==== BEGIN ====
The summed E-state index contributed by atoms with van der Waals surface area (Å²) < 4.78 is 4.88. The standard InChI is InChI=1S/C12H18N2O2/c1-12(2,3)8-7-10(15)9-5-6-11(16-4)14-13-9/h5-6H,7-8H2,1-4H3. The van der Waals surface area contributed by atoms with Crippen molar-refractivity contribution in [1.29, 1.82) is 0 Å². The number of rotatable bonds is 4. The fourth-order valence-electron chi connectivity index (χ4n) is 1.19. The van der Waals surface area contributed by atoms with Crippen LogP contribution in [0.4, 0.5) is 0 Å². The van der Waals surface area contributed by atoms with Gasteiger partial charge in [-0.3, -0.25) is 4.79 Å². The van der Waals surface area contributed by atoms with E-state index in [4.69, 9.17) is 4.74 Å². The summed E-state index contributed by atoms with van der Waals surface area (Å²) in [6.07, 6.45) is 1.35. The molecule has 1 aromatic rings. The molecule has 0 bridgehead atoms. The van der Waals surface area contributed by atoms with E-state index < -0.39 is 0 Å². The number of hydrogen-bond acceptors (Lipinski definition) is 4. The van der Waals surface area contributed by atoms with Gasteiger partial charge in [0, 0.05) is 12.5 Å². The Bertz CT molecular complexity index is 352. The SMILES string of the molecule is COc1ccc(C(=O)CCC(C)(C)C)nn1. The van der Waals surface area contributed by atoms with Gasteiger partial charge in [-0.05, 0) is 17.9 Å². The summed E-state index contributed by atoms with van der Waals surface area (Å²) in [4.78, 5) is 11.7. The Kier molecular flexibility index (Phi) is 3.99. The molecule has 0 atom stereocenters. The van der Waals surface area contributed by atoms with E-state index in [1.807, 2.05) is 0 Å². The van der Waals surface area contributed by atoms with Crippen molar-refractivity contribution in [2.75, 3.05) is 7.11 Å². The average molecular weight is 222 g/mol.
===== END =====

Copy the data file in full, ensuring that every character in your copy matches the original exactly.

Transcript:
The summed E-state index contributed by atoms with van der Waals surface area (Å²) < 4.78 is 4.88. The standard InChI is InChI=1S/C12H18N2O2/c1-12(2,3)8-7-10(15)9-5-6-11(16-4)14-13-9/h5-6H,7-8H2,1-4H3. The van der Waals surface area contributed by atoms with Crippen molar-refractivity contribution in [1.29, 1.82) is 0 Å². The number of rotatable bonds is 4. The fourth-order valence-electron chi connectivity index (χ4n) is 1.19. The van der Waals surface area contributed by atoms with Crippen LogP contribution in [0.4, 0.5) is 0 Å². The van der Waals surface area contributed by atoms with Gasteiger partial charge in [-0.3, -0.25) is 4.79 Å². The van der Waals surface area contributed by atoms with E-state index in [4.69, 9.17) is 4.74 Å². The summed E-state index contributed by atoms with van der Waals surface area (Å²) in [6.07, 6.45) is 1.35. The molecule has 1 aromatic rings. The molecule has 0 bridgehead atoms. The van der Waals surface area contributed by atoms with E-state index < -0.39 is 0 Å². The number of hydrogen-bond acceptors (Lipinski definition) is 4. The van der Waals surface area contributed by atoms with Gasteiger partial charge in [0, 0.05) is 12.5 Å². The Bertz CT molecular complexity index is 352. The SMILES string of the molecule is COc1ccc(C(=O)CCC(C)(C)C)nn1. The van der Waals surface area contributed by atoms with Gasteiger partial charge in [-0.05, 0) is 17.9 Å². The summed E-state index contributed by atoms with van der Waals surface area (Å²) in [4.78, 5) is 11.7. The Kier molecular flexibility index (Phi) is 3.99. The molecule has 0 atom stereocenters. The van der Waals surface area contributed by atoms with E-state index in [1.807, 2.05) is 0 Å². The van der Waals surface area contributed by atoms with Crippen molar-refractivity contribution in [2.75, 3.05) is 7.11 Å². The average molecular weight is 222 g/mol.